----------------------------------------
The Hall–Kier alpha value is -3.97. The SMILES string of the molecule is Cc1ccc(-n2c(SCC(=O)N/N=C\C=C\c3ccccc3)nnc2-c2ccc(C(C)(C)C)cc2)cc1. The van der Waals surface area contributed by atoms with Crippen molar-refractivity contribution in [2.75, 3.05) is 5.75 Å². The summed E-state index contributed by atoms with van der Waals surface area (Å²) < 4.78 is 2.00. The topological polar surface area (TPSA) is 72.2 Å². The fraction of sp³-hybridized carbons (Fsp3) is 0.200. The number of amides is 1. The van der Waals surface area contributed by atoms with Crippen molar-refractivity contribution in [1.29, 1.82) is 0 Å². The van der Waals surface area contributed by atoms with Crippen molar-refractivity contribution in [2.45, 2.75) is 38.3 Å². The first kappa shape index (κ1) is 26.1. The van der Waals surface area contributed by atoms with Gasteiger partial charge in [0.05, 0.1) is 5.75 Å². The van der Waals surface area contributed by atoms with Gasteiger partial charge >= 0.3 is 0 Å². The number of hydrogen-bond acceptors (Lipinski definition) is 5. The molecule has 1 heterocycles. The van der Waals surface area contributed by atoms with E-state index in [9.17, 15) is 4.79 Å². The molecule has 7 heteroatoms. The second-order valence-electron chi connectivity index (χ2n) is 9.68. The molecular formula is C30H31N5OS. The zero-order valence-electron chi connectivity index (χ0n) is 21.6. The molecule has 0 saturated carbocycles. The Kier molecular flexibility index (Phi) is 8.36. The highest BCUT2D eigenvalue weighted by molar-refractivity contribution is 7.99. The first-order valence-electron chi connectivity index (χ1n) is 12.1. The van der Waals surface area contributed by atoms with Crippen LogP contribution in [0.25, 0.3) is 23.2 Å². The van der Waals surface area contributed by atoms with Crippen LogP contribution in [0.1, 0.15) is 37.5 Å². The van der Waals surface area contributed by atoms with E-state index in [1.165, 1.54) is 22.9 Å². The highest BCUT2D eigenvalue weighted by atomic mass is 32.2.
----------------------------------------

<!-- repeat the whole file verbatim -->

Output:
The Hall–Kier alpha value is -3.97. The SMILES string of the molecule is Cc1ccc(-n2c(SCC(=O)N/N=C\C=C\c3ccccc3)nnc2-c2ccc(C(C)(C)C)cc2)cc1. The van der Waals surface area contributed by atoms with Crippen molar-refractivity contribution in [2.75, 3.05) is 5.75 Å². The summed E-state index contributed by atoms with van der Waals surface area (Å²) < 4.78 is 2.00. The topological polar surface area (TPSA) is 72.2 Å². The fraction of sp³-hybridized carbons (Fsp3) is 0.200. The number of amides is 1. The van der Waals surface area contributed by atoms with Crippen molar-refractivity contribution in [1.29, 1.82) is 0 Å². The van der Waals surface area contributed by atoms with Crippen molar-refractivity contribution in [2.45, 2.75) is 38.3 Å². The first kappa shape index (κ1) is 26.1. The van der Waals surface area contributed by atoms with Gasteiger partial charge in [0.05, 0.1) is 5.75 Å². The van der Waals surface area contributed by atoms with Gasteiger partial charge >= 0.3 is 0 Å². The number of hydrogen-bond acceptors (Lipinski definition) is 5. The molecule has 1 heterocycles. The van der Waals surface area contributed by atoms with E-state index in [9.17, 15) is 4.79 Å². The molecule has 7 heteroatoms. The second-order valence-electron chi connectivity index (χ2n) is 9.68. The molecular formula is C30H31N5OS. The zero-order valence-electron chi connectivity index (χ0n) is 21.6. The molecule has 0 saturated carbocycles. The Kier molecular flexibility index (Phi) is 8.36. The highest BCUT2D eigenvalue weighted by molar-refractivity contribution is 7.99. The first-order valence-electron chi connectivity index (χ1n) is 12.1. The van der Waals surface area contributed by atoms with Crippen LogP contribution in [0.25, 0.3) is 23.2 Å². The van der Waals surface area contributed by atoms with Crippen LogP contribution in [0.1, 0.15) is 37.5 Å². The van der Waals surface area contributed by atoms with E-state index in [1.165, 1.54) is 22.9 Å². The highest BCUT2D eigenvalue weighted by atomic mass is 32.2.